We'd all like to believe that regardless of race, ethnicity, or gender, all entrepreneurs have equal access to financing for their businesses. Sadly, that has undoubtedly remained untrue. Lenders of small business loans have been proven to approve more loan requests by white male entrepreneurs than any other group.

Despite this unnerving truth, minorities have been making huge strides in the business world over recent years. From 2002 to 2007 the number of minority-owned businesses increased by approximately 50 percent, and that percentage only continues to grow.

Although we're seeing huge growth for minority-owned businesses, there's still a lot that remains to be changed. As a means of helping to level the playing field for all entrepreneurs, there have been many programs and organizations that are tailored to specifically help minority-entrepreneurs obtain funding.

Check out the financing options for minorities listed below.

1. SBA Loans

The SBA provides multiple resources that minority-run businesses could benefit from, including the SBA 8(a) Business Development Program, SBA Community Advantage Loans, and the SBA Microloan Program.

The SBA 8(a) program was put in place to directly help businesses that are at least 51 percent owned and controlled by a person who's been at a disadvantage due to their ethnicity or race. The focus of this program is to help these individuals gain access to the economic mainstream of American society by providing business training, counseling, marketing assistance and more. Those who've been accepted into the program also have a better chance of getting accepted for an SBA 7(a) loan.

While the SBA Community Advantage Loans and the SBA Microloan program are not specifically designed to help minority run businesses, they are still worth looking into if you are in need of a smaller loan or are in an underserved market. Both programs have historically made a concerted effort to serve minority-owned businesses.

2. Grants

Although there are many grants made available to small business owners, most are highly sought after and competitive. After you've sifted through the options and have found one you'd be eligible for, you have to fill out the application, which involves strict guidelines. If you hope to get chosen for the grant, your application has to stand out amongst many other companies fighting for the same cash.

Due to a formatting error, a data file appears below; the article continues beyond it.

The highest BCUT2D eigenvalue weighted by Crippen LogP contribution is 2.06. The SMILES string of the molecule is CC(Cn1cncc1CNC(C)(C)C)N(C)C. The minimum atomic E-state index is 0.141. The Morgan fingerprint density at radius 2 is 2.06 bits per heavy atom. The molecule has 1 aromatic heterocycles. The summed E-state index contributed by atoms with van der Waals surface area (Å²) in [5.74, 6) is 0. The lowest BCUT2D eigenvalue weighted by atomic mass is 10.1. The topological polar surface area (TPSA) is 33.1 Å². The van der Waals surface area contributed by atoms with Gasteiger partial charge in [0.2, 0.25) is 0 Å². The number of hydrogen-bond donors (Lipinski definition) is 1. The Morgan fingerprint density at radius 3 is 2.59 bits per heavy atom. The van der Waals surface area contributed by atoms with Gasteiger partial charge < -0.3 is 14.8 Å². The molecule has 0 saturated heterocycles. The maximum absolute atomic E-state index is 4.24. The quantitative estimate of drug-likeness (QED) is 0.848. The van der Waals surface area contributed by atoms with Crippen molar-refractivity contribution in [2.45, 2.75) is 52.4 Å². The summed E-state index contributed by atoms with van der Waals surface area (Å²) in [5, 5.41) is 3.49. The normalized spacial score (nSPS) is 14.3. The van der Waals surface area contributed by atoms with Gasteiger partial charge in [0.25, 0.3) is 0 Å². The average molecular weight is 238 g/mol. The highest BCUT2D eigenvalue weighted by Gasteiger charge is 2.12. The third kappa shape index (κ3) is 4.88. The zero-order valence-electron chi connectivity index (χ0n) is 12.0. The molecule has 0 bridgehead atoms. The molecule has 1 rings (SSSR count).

Aside from the competitive nature and strict application guidelines, a grant can be a viable way to fund your business since you don't have to pay it back. However, it is important to pay attention to each grant's individual guidelines since they can be pretty specific about what the money can be used for.

To improve your chances of getting chosen for a grant, look for those that have been specifically created for minority-owned businesses--such as the Tribal Energy Development Capacity Grant, POWER (block grants) and more. By looking for those niche grants that match your particular business demographics, you'll face less competition and increase your chances of being selected for funding.

3. Programs and Organizations

There are multiple programs and organizations out there that specifically focus on helping minority entrepreneurs start and grow their businesses. Not only do they provide education courses, counseling, and connections to contracting opportunities, but they can also point you in the direction of lenders who are more likely to be supportive of minority-owned businesses. Mentors through these organizations can also often help you through the loan application process.

Check with your local small business development center to see what program exists for minority business owners in your area.

4. Union Bank

Union Bank offers a Business Diversity Lending program to those who are of Native Hawaiian, Pacific Islander, African American, Asian, American Indian, Alaskan Native, Hispanic or Latino descent. This program is designed to give these minority entrepreneurs a leg up by helping them qualify for the financing they need.

In order to qualify for this program you must be considered a minority under the bank's terms, have been in business for two years, your annual sales cannot exceed $20 million and you cannot be asking for more than $2.5 million.

Alternative Lending Options

If you were unable to receive funding through any of the options listed above, don't throw the towel in just yet. Instead, check out alternative lending options with less stringent requirements. Online lenders are making it easier for those with less working capital and low credit scores to receive funding. They also provide funding much faster.

You may also consider looking into angel investors or venture capitalists. But regardless of the avenue you go down, make sure you fully understand the guidelines of each financing option and what each will cost your business in the long term.